“The eyes of the world are upon you. The hopes and prayers of liberty loving people everywhere march with you.”
Dwight D. Eisenhower, Supreme Commander, Operation Overlord, 1944
D-Day, June 6, 1944: the Allied plan to storm the fields and sweep in from the beaches of Normandy to regain French soil from German hands. To say that it was a masterful coordination of troops, military equipment, and vessels of air, land, and sea understates the meticulous planning and training required for an international collaboration of this scale. Over 150,000 troops representing a dozen nations were landed in Normandy, France. Airborne operations involved 2,395 aircraft and 867 gliders that delivered troops and supplies. Almost 7,000 ships took part.
Dwight Eisenhower’s role as Supreme Commander of the Allied Forces in Europe played a pivotal role in the Allied victory – not only of the D-Day invasion but of the triumph of Allied nations in World War II. Eisenhower subsequently became the Supreme Commander of the North Atlantic Treaty Organization (NATO). He went on to win the 1952 and 1956 Presidential elections by a landslide. After the Soviet Union launched Sputnik in 1957, Eisenhower authorized the establishment of NASA, which led to the Space Race. The United States ultimately triumphed, with the successful Apollo 11 mission and Neil Armstrong’s first step on the moon on July 21, 1969.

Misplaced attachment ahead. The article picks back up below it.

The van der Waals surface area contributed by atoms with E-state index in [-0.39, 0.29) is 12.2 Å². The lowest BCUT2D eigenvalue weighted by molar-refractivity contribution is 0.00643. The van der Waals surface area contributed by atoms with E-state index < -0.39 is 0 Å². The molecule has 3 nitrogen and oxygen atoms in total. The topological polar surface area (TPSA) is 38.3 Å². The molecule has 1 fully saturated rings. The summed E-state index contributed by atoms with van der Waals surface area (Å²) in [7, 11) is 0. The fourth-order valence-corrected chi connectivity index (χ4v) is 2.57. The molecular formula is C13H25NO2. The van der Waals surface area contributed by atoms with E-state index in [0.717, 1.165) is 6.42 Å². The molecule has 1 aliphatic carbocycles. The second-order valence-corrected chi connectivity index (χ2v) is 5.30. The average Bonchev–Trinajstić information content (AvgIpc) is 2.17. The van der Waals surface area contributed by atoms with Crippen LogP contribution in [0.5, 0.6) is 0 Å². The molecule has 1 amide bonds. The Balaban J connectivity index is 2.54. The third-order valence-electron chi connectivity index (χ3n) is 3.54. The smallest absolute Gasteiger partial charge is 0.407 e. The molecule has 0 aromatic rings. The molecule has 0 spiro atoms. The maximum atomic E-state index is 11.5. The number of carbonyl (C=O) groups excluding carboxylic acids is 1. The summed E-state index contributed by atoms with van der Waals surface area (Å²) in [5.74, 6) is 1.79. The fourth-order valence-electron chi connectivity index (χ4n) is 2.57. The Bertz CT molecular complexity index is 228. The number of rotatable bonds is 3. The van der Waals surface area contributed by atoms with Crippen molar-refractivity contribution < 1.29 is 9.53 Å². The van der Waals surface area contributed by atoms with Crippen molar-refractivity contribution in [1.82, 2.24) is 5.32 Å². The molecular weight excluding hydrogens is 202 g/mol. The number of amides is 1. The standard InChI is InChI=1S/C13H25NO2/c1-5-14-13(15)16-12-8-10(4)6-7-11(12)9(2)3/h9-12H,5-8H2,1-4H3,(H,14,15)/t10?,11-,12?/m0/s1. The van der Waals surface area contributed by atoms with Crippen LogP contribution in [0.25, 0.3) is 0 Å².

Forgotten in the Desert
The airplane was at one time considered ‘The lost Air Force One’, abandoned in the desert and left for scrap. A crop spraying company bought a group of five Lockheed Constellations in 1970 – four of them were operable and the fifth used for parts. In 1980, the Smithsonian contacted the owner to inform him that the fifth aircraft was actually the first Air Force One. The patriotic businessman realized he couldn’t scrap it and for over a decade, tried to find a way to restore it. Karl Stoltzfus, Sr., the founder of Dynamic Aviation was the driving force behind saving First Air Force One.
Unwilling to let First Air Force One vanish into obscurity, he decided in 2014 to purchase the aircraft and restore it for future generations. “I grew up around round engine airplanes (radial engines), in fact I literally grew up on an airport,” he said. “When I saw this airplane was available, I took a look at it and eventually decided we ought to do something.This is an airplane that belongs to the American public. Eventually we want to invite people to go on board and see the exact location where President Eisenhower worked and lived. Our intention is to fully restore the interior to its original state and the plane to airworthy status. It needs to be made available to the American people.”
First Air Force One Facts
Lockheed Burbank, California
The history of the First Air Force One is incredibly unique. From carrying the President to being forgotten in the desert, the timeline of the First Air Force One’s life is a story all its own.